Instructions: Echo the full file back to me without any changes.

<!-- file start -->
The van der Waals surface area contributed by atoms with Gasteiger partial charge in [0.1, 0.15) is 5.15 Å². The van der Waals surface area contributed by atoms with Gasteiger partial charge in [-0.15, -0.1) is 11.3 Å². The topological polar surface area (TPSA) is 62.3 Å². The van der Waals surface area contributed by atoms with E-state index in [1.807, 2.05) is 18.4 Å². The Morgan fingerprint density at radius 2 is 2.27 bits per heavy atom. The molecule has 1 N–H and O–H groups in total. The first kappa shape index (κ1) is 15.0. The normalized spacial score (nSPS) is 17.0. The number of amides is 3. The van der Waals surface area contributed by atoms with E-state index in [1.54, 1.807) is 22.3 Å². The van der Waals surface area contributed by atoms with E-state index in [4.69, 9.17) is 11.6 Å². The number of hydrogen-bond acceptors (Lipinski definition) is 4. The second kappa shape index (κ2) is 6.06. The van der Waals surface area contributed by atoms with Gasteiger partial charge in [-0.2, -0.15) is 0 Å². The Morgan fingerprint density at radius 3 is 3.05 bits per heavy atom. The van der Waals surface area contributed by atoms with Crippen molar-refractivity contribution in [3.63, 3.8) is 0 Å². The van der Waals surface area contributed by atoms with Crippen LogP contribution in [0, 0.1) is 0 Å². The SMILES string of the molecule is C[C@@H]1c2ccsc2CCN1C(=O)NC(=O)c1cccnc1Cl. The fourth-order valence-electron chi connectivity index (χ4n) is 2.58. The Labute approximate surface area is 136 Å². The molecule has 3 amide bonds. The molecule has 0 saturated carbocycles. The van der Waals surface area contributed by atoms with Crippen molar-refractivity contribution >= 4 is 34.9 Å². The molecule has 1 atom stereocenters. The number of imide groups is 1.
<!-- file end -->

The van der Waals surface area contributed by atoms with Gasteiger partial charge in [0.1, 0.15) is 5.15 Å². The van der Waals surface area contributed by atoms with Gasteiger partial charge in [-0.15, -0.1) is 11.3 Å². The topological polar surface area (TPSA) is 62.3 Å². The van der Waals surface area contributed by atoms with E-state index in [1.807, 2.05) is 18.4 Å². The Morgan fingerprint density at radius 2 is 2.27 bits per heavy atom. The molecule has 1 N–H and O–H groups in total. The first kappa shape index (κ1) is 15.0. The normalized spacial score (nSPS) is 17.0. The number of amides is 3. The van der Waals surface area contributed by atoms with E-state index in [1.54, 1.807) is 22.3 Å². The van der Waals surface area contributed by atoms with E-state index in [4.69, 9.17) is 11.6 Å². The number of hydrogen-bond acceptors (Lipinski definition) is 4. The second kappa shape index (κ2) is 6.06. The van der Waals surface area contributed by atoms with Gasteiger partial charge in [-0.2, -0.15) is 0 Å². The Morgan fingerprint density at radius 3 is 3.05 bits per heavy atom. The van der Waals surface area contributed by atoms with Crippen molar-refractivity contribution in [3.63, 3.8) is 0 Å². The van der Waals surface area contributed by atoms with Crippen LogP contribution in [0, 0.1) is 0 Å². The SMILES string of the molecule is C[C@@H]1c2ccsc2CCN1C(=O)NC(=O)c1cccnc1Cl. The fourth-order valence-electron chi connectivity index (χ4n) is 2.58. The Labute approximate surface area is 136 Å². The molecule has 3 amide bonds. The molecule has 0 saturated carbocycles. The van der Waals surface area contributed by atoms with Crippen molar-refractivity contribution >= 4 is 34.9 Å². The molecule has 1 atom stereocenters. The number of imide groups is 1.